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Work
Railway
Leaving Salts Mill for home.

© Courtesy of West Yorkshire Archives
Saltaire: A successful industrial township

The Industrial Revolution and its social consequences

The Industrial Revolution of the 19th Century produced great changes in Britain’s social structure. The creation of large factories brought with it the need to gather labour forces closely adjacent to these ‘palaces of industry.’ The urbanisation of Britain was underway.

Workers leaving Saltaire
Daily exodus from the mill
© Courtesy of Bradford Heritage Recording Unit
The textile trades were at the forefront of the revolution, as mechanisation replaced the traditionally home-based crafts of combing, spinning and weaving. Cotton was king in Lancashire, but across the Pennines in West Yorkshire, wool processing was the basis of textile industry. In 1800, the population of Bradford was 13,000, and the town had just one spinning mill. By 1850, the population had grown to 103,000, and the number of spinning mills had dramatically increased to 129. These mills had grown not only in number but also in size, and by the middle of the 19th Century some of these mills employed hundreds of workers.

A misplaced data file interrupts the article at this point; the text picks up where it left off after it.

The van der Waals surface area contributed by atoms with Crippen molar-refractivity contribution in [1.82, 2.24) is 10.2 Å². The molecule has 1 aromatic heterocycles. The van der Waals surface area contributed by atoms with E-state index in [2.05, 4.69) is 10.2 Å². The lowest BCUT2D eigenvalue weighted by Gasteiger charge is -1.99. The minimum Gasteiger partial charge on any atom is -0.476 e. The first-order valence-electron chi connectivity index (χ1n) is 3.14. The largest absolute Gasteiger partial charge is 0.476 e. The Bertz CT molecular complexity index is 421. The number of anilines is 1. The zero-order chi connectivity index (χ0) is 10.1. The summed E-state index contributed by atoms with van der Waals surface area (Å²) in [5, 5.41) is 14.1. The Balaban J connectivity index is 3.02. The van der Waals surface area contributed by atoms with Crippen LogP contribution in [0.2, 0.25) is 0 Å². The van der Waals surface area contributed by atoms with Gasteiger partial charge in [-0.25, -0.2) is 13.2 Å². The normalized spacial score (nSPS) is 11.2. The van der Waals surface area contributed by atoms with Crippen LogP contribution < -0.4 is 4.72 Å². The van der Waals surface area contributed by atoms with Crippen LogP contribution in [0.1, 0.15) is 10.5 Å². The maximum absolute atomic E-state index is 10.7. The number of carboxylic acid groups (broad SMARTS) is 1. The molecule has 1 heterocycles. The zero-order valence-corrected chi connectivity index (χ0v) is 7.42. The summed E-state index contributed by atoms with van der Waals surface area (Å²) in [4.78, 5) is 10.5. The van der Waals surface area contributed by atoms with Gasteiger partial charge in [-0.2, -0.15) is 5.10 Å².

The growth of Bradford’s industry occurred with little regard for the needs of its new population, and the result was truly vile social squalor. Over 100,000 people were crowded into a smoke polluted town which lacked street cleansing, sanitation or adequate housing provision. The 1845 Report of the Bradford Sanitary Committee documented the conditions of hundreds of individual dwellings, confining itself to ‘plain unvarnished facts’ in its report.

A typical entry for a single room dwelling 15 feet square, home to six people:

“Truly horrifying. There are two privies within six feet of the dwellings from whence the excrement overflows. Ashes, refuse and filthy water accumulates with this and sends forth an intolerable stench.… Various diseases have afflicted (the) parties….”



Words: Dave Shaw

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